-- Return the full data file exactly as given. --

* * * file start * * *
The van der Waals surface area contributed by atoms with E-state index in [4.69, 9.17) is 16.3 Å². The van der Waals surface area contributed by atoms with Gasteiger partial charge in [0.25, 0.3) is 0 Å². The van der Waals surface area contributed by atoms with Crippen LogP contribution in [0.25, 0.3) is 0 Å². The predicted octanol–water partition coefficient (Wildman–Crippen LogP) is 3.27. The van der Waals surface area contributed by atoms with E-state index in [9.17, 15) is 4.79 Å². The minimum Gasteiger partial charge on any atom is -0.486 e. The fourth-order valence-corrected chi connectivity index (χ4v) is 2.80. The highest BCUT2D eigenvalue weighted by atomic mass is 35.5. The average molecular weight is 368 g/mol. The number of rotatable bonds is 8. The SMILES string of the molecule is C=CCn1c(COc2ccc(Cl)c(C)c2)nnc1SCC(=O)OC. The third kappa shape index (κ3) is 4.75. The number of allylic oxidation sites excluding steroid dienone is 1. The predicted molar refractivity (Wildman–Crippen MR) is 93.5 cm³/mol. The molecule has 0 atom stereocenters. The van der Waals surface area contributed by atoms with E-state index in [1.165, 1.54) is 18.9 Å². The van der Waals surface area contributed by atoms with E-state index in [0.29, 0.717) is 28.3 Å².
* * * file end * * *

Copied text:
The van der Waals surface area contributed by atoms with E-state index in [4.69, 9.17) is 16.3 Å². The van der Waals surface area contributed by atoms with Gasteiger partial charge in [0.25, 0.3) is 0 Å². The van der Waals surface area contributed by atoms with Crippen LogP contribution in [0.25, 0.3) is 0 Å². The predicted octanol–water partition coefficient (Wildman–Crippen LogP) is 3.27. The van der Waals surface area contributed by atoms with E-state index in [9.17, 15) is 4.79 Å². The minimum Gasteiger partial charge on any atom is -0.486 e. The fourth-order valence-corrected chi connectivity index (χ4v) is 2.80. The highest BCUT2D eigenvalue weighted by atomic mass is 35.5. The average molecular weight is 368 g/mol. The number of rotatable bonds is 8. The SMILES string of the molecule is C=CCn1c(COc2ccc(Cl)c(C)c2)nnc1SCC(=O)OC. The third kappa shape index (κ3) is 4.75. The number of allylic oxidation sites excluding steroid dienone is 1. The predicted molar refractivity (Wildman–Crippen MR) is 93.5 cm³/mol. The molecule has 0 atom stereocenters. The van der Waals surface area contributed by atoms with E-state index in [1.165, 1.54) is 18.9 Å². The van der Waals surface area contributed by atoms with E-state index in [0.29, 0.717) is 28.3 Å².